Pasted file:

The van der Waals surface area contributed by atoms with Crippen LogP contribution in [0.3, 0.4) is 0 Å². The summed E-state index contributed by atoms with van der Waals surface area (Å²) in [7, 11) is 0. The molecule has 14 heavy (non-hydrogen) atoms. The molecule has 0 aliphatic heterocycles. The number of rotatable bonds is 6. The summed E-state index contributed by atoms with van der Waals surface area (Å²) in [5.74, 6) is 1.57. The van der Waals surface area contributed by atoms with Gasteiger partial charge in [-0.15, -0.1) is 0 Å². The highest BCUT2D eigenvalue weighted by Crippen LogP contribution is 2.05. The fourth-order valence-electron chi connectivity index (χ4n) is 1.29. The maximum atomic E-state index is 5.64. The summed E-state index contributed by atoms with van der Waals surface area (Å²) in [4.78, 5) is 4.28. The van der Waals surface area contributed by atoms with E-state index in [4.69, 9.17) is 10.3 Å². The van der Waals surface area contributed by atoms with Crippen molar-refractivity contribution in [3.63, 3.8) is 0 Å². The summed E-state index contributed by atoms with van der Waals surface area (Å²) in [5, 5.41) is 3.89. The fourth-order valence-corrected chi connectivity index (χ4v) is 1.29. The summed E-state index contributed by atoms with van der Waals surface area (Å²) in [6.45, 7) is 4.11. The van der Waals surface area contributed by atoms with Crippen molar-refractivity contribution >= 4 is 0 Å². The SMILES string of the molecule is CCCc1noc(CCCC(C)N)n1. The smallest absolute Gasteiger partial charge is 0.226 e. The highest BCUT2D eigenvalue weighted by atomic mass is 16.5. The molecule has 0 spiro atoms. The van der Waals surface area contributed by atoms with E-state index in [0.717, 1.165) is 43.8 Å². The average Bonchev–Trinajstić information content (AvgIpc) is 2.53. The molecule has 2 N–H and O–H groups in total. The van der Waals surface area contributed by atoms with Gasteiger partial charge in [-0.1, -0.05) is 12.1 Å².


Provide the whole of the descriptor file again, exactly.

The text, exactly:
The van der Waals surface area contributed by atoms with Crippen LogP contribution in [0.3, 0.4) is 0 Å². The summed E-state index contributed by atoms with van der Waals surface area (Å²) in [7, 11) is 0. The molecule has 14 heavy (non-hydrogen) atoms. The molecule has 0 aliphatic heterocycles. The number of rotatable bonds is 6. The summed E-state index contributed by atoms with van der Waals surface area (Å²) in [5.74, 6) is 1.57. The van der Waals surface area contributed by atoms with Gasteiger partial charge in [-0.15, -0.1) is 0 Å². The highest BCUT2D eigenvalue weighted by Crippen LogP contribution is 2.05. The fourth-order valence-electron chi connectivity index (χ4n) is 1.29. The maximum atomic E-state index is 5.64. The summed E-state index contributed by atoms with van der Waals surface area (Å²) in [4.78, 5) is 4.28. The van der Waals surface area contributed by atoms with E-state index in [4.69, 9.17) is 10.3 Å². The van der Waals surface area contributed by atoms with Crippen molar-refractivity contribution in [3.63, 3.8) is 0 Å². The summed E-state index contributed by atoms with van der Waals surface area (Å²) in [5, 5.41) is 3.89. The fourth-order valence-corrected chi connectivity index (χ4v) is 1.29. The summed E-state index contributed by atoms with van der Waals surface area (Å²) in [6.45, 7) is 4.11. The van der Waals surface area contributed by atoms with Crippen molar-refractivity contribution >= 4 is 0 Å². The SMILES string of the molecule is CCCc1noc(CCCC(C)N)n1. The smallest absolute Gasteiger partial charge is 0.226 e. The highest BCUT2D eigenvalue weighted by atomic mass is 16.5. The molecule has 0 spiro atoms. The van der Waals surface area contributed by atoms with E-state index in [0.717, 1.165) is 43.8 Å². The average Bonchev–Trinajstić information content (AvgIpc) is 2.53. The molecule has 2 N–H and O–H groups in total. The van der Waals surface area contributed by atoms with Gasteiger partial charge in [-0.1, -0.05) is 12.1 Å².